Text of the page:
Flying foxes breed only once a year, but they really make the most of it. The fun starts in February, when female flying foxes move between 'camps' (large gatherings of flying foxes) and stop over with a particular male. The pair mate many times in the next few days, although it's all just practice, because at this stage the female is not yet fertile.
Flying foxes have gained a reputation as a nuisance in Australia. They are noisy and sometimes smelly when they roost in urban areas. They will raid orchards and have destroyed some important trees in the Botanic Gardens in Sydney and Melbourne. But there is another side to this story.
Flying fox numbers have plummeted by 30 per cent in the past decade. Mostly this is due to their natural habitat and food source disappearing. Flying foxes eat gum blossoms, which mostly grows in the tall coastal eucaplypt forests of eastern Australia. This area is also in demand from humans, and vast areas of coastal forest have been cleared to make way for new urban development.
When blossoms are in short supply, hungry flying foxes will raid orchards to find food. In retaliation, farmers will shoot, poison or trap them.
Unfortunately, the fruiting season coincides with the final stages of flying fox pregnancy and lactation. Chances are, any females killed while eating orchard fruit will be pregnant or nursing a baby. Either way, both mother and baby will die.
Can flying foxes give you rabies? We now know that flying foxes can be infected with a rabies-like disease called bat lyssavirus. Only a small number of wild animals are infective and the infection can only be spread from bat to human through the animal's saliva or possibly through scratches.
So, just being near a roost will not put you at risk of being infected. Health regulations now stipulate that anyone who handles bats of any species should first be vaccinated against rabies.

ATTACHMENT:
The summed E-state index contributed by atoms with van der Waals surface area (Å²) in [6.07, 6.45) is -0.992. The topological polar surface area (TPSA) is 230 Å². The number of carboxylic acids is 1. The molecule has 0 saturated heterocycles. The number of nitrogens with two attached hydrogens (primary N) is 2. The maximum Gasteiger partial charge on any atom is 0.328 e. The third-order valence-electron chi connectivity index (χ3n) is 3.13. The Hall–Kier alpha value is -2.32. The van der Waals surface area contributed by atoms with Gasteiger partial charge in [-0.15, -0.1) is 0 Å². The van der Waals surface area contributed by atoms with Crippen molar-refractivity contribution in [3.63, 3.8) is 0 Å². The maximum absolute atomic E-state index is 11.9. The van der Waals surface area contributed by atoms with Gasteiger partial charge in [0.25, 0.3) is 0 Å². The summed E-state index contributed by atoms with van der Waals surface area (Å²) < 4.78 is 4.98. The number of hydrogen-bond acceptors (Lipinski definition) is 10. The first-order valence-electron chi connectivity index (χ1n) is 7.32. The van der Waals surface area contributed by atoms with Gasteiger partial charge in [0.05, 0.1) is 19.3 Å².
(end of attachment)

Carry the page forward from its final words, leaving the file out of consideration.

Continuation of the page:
Flying foxes have now been listed as a vulnerable species, and in the next few years there may be a total ban on killing them. To appease farmers, state governments are investigating the possiblity of subsidising netting, to prevent foxes getting to their crops. But where will flying foxes find their food?
It is important to ensure that enough of their natural habitat, coastal eucalypt forests, is protected to maintain a viable population of these extraordinary creatures. Flying foxes play a significant role in maintaining the forest ecosystem. When they eat fruit and browse on blossoms, they carry seed and pollen from tree to tree, thus spreading the gene pool around and helping to regenerate isolated pockets of forest. If the bats go, this living corridor will also disappear.
- Bats have sex all year round but only produce one baby in April.
- They mate hanging upside down.
- The strong smell of flying foxes is not caused by bat droppings. It comes from an odour the males secrete from glands when they are competing with each-other for females and roosting sites. The smell can be overpowering when tens of thousands of bats roost together in the one colony.
- Australia has 90 species of bats, but only four eat fruit, nectar and pollen- all the rest prefer insects.
- Each baby has an individual smell which the mother uses to locate it.
- Flying foxes, unlike many bats, are not 'blind', but actually have good night vision.
- Flying foxes can live for up to 20 years.
- Flying foxes have at least 20 different calls which are used for communication
- Australia's population of grey headed flying fox Pteropus poliocephalus has declined by 30 per cent in the past decade.
- The main threat to flying foxes is from the clearing of coastal forests which they rely on for blossoms.
- Farmers have culled flying foxes since early settlement, using electrocution, shooting, explosives and chemicals.